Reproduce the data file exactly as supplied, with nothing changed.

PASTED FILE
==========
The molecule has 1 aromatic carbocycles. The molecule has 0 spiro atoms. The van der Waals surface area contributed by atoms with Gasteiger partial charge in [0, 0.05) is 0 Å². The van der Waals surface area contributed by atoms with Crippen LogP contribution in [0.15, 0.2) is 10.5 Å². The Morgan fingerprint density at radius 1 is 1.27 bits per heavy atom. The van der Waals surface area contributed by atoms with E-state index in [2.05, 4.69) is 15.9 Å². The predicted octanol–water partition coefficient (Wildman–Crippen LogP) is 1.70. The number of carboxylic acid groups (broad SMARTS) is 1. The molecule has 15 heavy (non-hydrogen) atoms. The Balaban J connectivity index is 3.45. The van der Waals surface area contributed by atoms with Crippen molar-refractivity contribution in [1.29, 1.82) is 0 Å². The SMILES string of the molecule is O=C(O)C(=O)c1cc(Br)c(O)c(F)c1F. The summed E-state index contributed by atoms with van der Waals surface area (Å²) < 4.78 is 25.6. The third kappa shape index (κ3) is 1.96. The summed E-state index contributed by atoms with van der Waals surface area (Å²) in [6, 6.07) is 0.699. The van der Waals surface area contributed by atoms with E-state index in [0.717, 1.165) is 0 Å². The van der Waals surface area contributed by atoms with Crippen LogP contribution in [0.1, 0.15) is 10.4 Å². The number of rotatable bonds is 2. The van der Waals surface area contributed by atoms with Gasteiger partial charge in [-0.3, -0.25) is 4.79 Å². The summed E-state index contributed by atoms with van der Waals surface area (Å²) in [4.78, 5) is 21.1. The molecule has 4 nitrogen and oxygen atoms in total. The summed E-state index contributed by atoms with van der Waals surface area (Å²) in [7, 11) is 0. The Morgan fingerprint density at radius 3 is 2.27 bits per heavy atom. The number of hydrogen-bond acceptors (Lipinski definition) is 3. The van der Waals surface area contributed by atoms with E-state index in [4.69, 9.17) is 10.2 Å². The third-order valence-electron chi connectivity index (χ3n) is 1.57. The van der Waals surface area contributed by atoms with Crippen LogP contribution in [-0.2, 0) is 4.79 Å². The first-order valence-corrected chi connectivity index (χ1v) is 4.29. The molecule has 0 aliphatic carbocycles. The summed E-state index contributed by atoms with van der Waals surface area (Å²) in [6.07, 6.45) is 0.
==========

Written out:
The molecule has 1 aromatic carbocycles. The molecule has 0 spiro atoms. The van der Waals surface area contributed by atoms with Gasteiger partial charge in [0, 0.05) is 0 Å². The van der Waals surface area contributed by atoms with Crippen LogP contribution in [0.15, 0.2) is 10.5 Å². The Morgan fingerprint density at radius 1 is 1.27 bits per heavy atom. The van der Waals surface area contributed by atoms with E-state index in [2.05, 4.69) is 15.9 Å². The predicted octanol–water partition coefficient (Wildman–Crippen LogP) is 1.70. The number of carboxylic acid groups (broad SMARTS) is 1. The molecule has 15 heavy (non-hydrogen) atoms. The Balaban J connectivity index is 3.45. The van der Waals surface area contributed by atoms with Crippen molar-refractivity contribution in [1.29, 1.82) is 0 Å². The SMILES string of the molecule is O=C(O)C(=O)c1cc(Br)c(O)c(F)c1F. The summed E-state index contributed by atoms with van der Waals surface area (Å²) < 4.78 is 25.6. The third kappa shape index (κ3) is 1.96. The summed E-state index contributed by atoms with van der Waals surface area (Å²) in [6, 6.07) is 0.699. The van der Waals surface area contributed by atoms with E-state index in [0.717, 1.165) is 0 Å². The van der Waals surface area contributed by atoms with Crippen LogP contribution in [0.1, 0.15) is 10.4 Å². The number of rotatable bonds is 2. The van der Waals surface area contributed by atoms with Gasteiger partial charge in [-0.3, -0.25) is 4.79 Å². The summed E-state index contributed by atoms with van der Waals surface area (Å²) in [4.78, 5) is 21.1. The molecule has 4 nitrogen and oxygen atoms in total. The summed E-state index contributed by atoms with van der Waals surface area (Å²) in [7, 11) is 0. The Morgan fingerprint density at radius 3 is 2.27 bits per heavy atom. The number of hydrogen-bond acceptors (Lipinski definition) is 3. The van der Waals surface area contributed by atoms with E-state index in [4.69, 9.17) is 10.2 Å². The third-order valence-electron chi connectivity index (χ3n) is 1.57. The van der Waals surface area contributed by atoms with Crippen LogP contribution in [-0.2, 0) is 4.79 Å². The first-order valence-corrected chi connectivity index (χ1v) is 4.29. The molecule has 0 aliphatic carbocycles. The summed E-state index contributed by atoms with van der Waals surface area (Å²) in [6.07, 6.45) is 0.